Saturday, April 28, 2007


Every year when I teach Walden, I begin asking myself some deep questions: Am I doing what I want to do with my life? Am I living deliberately or robotically? Am I spending my life pursuing "stuff," forgetting the truly valuable things in life?

Thoreau was a crank, a jerk, a hypocrite, but that does not change the fact that almost everything he said was true. When many think of Thoreau and Walden, they think he suggested we all drop out of society and go live in the woods as a hermit. The fact is, Thoreau was not a hermit--he walked to town almost every day. Rather, he decided to simplify his life, so he could determine truly what his life should be--that is, once you strip away all the unnecessaries of life, you will, by definition, be left with only what is necessary.

And, what is necessary for you must, of course, be different that what is necessary for me. Thus, Walden was simply a call for every one of us to simplify our life, determine what our goals are, and advance confidently in their direction.

Perhaps my favorite quotation from Walden is this:
I went to the woods because I wished to live deliberately, to front only the essential facts of life, and see if I could not learn what it had to teach, and not, when I came to die, discover that I had not lived. I did not wish to live what was not life, living is so dear; nor did I wish to practise resignation, unless it was quite necessary. I wanted to live deep and suck out all the marrow of life, to live so sturdily and Spartan- like as to put to rout all that was not life, to cut a broad swath and shave close, to drive life into a corner, and reduce it to its lowest terms, and, if it proved to be mean, why then to get the whole and genuine meanness of it, and publish its meanness to the world; or if it were sublime, to know it by experience, and be able to give a true account of it in my next excursion.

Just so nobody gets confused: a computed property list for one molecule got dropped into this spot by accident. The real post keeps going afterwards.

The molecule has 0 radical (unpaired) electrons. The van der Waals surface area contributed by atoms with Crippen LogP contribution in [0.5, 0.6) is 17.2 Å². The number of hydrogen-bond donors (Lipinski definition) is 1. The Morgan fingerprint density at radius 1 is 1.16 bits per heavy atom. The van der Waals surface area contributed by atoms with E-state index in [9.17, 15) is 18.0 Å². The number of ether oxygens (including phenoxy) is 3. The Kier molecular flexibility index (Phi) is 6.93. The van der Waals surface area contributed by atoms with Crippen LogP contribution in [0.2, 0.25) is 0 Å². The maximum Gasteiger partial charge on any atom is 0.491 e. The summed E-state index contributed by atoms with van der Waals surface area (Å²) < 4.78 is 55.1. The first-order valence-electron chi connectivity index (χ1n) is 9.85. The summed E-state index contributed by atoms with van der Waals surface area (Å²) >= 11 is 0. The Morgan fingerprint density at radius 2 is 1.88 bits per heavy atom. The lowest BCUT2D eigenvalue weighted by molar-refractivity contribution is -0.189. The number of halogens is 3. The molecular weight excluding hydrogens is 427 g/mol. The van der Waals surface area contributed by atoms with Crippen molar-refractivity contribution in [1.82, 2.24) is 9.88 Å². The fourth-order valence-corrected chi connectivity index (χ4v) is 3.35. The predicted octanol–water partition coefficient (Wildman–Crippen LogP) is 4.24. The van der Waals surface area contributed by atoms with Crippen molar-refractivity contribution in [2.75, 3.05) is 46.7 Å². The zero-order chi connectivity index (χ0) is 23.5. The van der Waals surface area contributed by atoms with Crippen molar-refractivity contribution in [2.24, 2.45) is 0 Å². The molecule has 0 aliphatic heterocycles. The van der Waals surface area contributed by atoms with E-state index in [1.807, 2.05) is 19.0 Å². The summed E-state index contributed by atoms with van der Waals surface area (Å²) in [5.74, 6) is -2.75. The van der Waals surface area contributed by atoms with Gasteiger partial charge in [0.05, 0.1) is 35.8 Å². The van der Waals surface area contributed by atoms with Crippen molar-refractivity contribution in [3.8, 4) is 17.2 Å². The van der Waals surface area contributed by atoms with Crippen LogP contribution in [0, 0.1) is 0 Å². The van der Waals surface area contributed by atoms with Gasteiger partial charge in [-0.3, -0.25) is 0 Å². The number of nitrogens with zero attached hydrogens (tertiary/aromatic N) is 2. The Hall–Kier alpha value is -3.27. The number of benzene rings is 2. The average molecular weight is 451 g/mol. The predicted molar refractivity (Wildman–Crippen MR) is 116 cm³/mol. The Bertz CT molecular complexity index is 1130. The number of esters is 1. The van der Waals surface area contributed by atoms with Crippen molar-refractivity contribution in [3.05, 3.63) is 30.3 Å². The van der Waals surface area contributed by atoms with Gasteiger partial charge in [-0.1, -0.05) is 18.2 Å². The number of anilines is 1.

Every year I learn something from reading Walden. Reading it also puts me on the lookout for modern day Thoreaus, like this guy.

Down a rambling residential road on the outskirts of Sebastopol, the dream house sits like a testament to discriminating taste.

This dream house is the love child of artist-builder Jay Shafer, who lovingly hand-crafted it. The stainless-steel kitchen, gleaming next to the natural wood interior, is outfitted with customized storage and built-ins. From his bed, Shafer can gaze into the Northern California sky through a cathedral window. In his immaculate office space, a laptop sits alongside rows of architectural books and magazines -- many featuring his house on the cover. And from the old-fashioned front porch, he can look out on a breathtaking setting: an apple orchard in full bloom.

But in an era when bigger is taken as a synonym for better, calling Shafer's home a dream house might strike some as an oxymoron. Why? The entire house, including sleeping loft, measures only 96 square feet -- smaller than many people's bathrooms. But Jay Shafer's dream isn't of a lifestyle writ large but of one carefully created and then writ tiny.

Read the entire article (and see pictures of the house) here.

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